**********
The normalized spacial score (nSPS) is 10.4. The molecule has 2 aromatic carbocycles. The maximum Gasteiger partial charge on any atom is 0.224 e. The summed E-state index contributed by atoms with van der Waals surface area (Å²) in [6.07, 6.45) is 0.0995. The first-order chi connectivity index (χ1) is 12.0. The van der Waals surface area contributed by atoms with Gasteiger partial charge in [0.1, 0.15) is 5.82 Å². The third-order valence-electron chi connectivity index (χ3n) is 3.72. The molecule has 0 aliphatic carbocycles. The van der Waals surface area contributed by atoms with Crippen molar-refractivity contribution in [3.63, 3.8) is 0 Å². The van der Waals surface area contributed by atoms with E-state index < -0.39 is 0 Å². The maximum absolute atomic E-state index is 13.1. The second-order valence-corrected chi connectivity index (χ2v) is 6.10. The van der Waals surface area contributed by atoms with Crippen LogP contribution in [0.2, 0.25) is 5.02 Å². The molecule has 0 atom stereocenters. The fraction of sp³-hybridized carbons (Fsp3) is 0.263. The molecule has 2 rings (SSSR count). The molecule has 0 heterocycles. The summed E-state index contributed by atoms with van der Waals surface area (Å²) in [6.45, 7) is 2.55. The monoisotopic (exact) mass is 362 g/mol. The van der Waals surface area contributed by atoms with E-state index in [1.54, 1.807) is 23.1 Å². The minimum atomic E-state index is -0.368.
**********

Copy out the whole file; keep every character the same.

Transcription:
The normalized spacial score (nSPS) is 10.4. The molecule has 2 aromatic carbocycles. The maximum Gasteiger partial charge on any atom is 0.224 e. The summed E-state index contributed by atoms with van der Waals surface area (Å²) in [6.07, 6.45) is 0.0995. The first-order chi connectivity index (χ1) is 12.0. The van der Waals surface area contributed by atoms with Gasteiger partial charge in [0.1, 0.15) is 5.82 Å². The third-order valence-electron chi connectivity index (χ3n) is 3.72. The molecule has 0 aliphatic carbocycles. The van der Waals surface area contributed by atoms with Crippen molar-refractivity contribution in [3.63, 3.8) is 0 Å². The van der Waals surface area contributed by atoms with E-state index < -0.39 is 0 Å². The maximum absolute atomic E-state index is 13.1. The second-order valence-corrected chi connectivity index (χ2v) is 6.10. The van der Waals surface area contributed by atoms with Crippen LogP contribution in [0.2, 0.25) is 5.02 Å². The molecule has 0 atom stereocenters. The fraction of sp³-hybridized carbons (Fsp3) is 0.263. The molecule has 2 rings (SSSR count). The molecule has 0 heterocycles. The summed E-state index contributed by atoms with van der Waals surface area (Å²) in [6.45, 7) is 2.55. The monoisotopic (exact) mass is 362 g/mol. The van der Waals surface area contributed by atoms with E-state index in [1.54, 1.807) is 23.1 Å². The minimum atomic E-state index is -0.368.